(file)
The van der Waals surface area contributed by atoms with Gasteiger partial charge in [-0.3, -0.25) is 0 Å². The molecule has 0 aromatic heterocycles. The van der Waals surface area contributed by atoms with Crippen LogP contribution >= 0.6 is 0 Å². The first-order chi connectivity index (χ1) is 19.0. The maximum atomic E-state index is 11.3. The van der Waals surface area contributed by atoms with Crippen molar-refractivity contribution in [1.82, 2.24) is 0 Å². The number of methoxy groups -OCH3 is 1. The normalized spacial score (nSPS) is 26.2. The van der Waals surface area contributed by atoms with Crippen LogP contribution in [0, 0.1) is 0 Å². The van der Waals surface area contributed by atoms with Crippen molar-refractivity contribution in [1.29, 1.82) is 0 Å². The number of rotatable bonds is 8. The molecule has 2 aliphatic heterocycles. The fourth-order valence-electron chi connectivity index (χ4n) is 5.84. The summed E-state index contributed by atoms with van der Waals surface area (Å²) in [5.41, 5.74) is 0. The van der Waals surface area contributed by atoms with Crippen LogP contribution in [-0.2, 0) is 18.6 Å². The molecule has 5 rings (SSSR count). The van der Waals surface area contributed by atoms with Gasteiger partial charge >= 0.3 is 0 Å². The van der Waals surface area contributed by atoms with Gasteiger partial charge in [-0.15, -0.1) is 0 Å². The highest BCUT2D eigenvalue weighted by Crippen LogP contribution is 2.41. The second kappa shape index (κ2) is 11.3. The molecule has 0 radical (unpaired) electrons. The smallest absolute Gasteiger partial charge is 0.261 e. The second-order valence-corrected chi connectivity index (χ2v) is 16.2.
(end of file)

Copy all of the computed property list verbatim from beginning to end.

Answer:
The van der Waals surface area contributed by atoms with Gasteiger partial charge in [-0.3, -0.25) is 0 Å². The molecule has 0 aromatic heterocycles. The van der Waals surface area contributed by atoms with Crippen LogP contribution >= 0.6 is 0 Å². The first-order chi connectivity index (χ1) is 19.0. The maximum atomic E-state index is 11.3. The van der Waals surface area contributed by atoms with Crippen molar-refractivity contribution in [1.82, 2.24) is 0 Å². The number of methoxy groups -OCH3 is 1. The normalized spacial score (nSPS) is 26.2. The van der Waals surface area contributed by atoms with Crippen LogP contribution in [0, 0.1) is 0 Å². The van der Waals surface area contributed by atoms with Crippen molar-refractivity contribution in [1.29, 1.82) is 0 Å². The number of rotatable bonds is 8. The molecule has 2 aliphatic heterocycles. The fourth-order valence-electron chi connectivity index (χ4n) is 5.84. The summed E-state index contributed by atoms with van der Waals surface area (Å²) in [5.41, 5.74) is 0. The van der Waals surface area contributed by atoms with Crippen LogP contribution in [-0.2, 0) is 18.6 Å². The molecule has 5 rings (SSSR count). The van der Waals surface area contributed by atoms with Gasteiger partial charge >= 0.3 is 0 Å². The van der Waals surface area contributed by atoms with Gasteiger partial charge in [-0.15, -0.1) is 0 Å². The highest BCUT2D eigenvalue weighted by Crippen LogP contribution is 2.41. The second kappa shape index (κ2) is 11.3. The molecule has 0 radical (unpaired) electrons. The smallest absolute Gasteiger partial charge is 0.261 e. The second-order valence-corrected chi connectivity index (χ2v) is 16.2.